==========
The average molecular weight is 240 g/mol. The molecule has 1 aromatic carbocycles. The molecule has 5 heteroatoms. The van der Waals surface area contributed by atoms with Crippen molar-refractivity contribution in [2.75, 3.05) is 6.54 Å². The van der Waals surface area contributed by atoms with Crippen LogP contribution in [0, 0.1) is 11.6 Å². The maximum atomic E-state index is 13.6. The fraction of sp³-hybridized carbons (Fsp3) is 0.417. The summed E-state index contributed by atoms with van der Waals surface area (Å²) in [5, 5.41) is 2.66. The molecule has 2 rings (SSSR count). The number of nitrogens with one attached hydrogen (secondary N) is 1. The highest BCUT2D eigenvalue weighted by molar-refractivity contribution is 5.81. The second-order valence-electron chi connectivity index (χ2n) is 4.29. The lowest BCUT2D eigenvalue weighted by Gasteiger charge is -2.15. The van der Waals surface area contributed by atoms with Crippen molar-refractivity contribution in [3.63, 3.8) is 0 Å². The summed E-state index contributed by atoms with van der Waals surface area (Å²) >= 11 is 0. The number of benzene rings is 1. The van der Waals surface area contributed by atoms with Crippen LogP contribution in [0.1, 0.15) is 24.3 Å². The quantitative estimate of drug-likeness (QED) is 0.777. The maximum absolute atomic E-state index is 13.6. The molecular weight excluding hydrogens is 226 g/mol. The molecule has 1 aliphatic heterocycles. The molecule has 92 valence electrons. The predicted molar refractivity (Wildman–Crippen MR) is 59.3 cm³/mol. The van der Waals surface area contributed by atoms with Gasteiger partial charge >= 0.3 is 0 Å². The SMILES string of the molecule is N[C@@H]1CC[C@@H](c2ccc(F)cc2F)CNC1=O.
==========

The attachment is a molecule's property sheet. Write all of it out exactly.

The average molecular weight is 240 g/mol. The molecule has 1 aromatic carbocycles. The molecule has 5 heteroatoms. The van der Waals surface area contributed by atoms with Crippen molar-refractivity contribution in [2.75, 3.05) is 6.54 Å². The van der Waals surface area contributed by atoms with Crippen LogP contribution in [0, 0.1) is 11.6 Å². The maximum atomic E-state index is 13.6. The fraction of sp³-hybridized carbons (Fsp3) is 0.417. The summed E-state index contributed by atoms with van der Waals surface area (Å²) in [5, 5.41) is 2.66. The molecule has 2 rings (SSSR count). The number of nitrogens with one attached hydrogen (secondary N) is 1. The highest BCUT2D eigenvalue weighted by molar-refractivity contribution is 5.81. The second-order valence-electron chi connectivity index (χ2n) is 4.29. The lowest BCUT2D eigenvalue weighted by Gasteiger charge is -2.15. The van der Waals surface area contributed by atoms with Crippen molar-refractivity contribution in [3.63, 3.8) is 0 Å². The summed E-state index contributed by atoms with van der Waals surface area (Å²) >= 11 is 0. The number of benzene rings is 1. The van der Waals surface area contributed by atoms with Crippen LogP contribution in [0.1, 0.15) is 24.3 Å². The quantitative estimate of drug-likeness (QED) is 0.777. The maximum absolute atomic E-state index is 13.6. The molecular weight excluding hydrogens is 226 g/mol. The molecule has 1 aliphatic heterocycles. The molecule has 92 valence electrons. The predicted molar refractivity (Wildman–Crippen MR) is 59.3 cm³/mol. The van der Waals surface area contributed by atoms with Gasteiger partial charge >= 0.3 is 0 Å². The SMILES string of the molecule is N[C@@H]1CC[C@@H](c2ccc(F)cc2F)CNC1=O.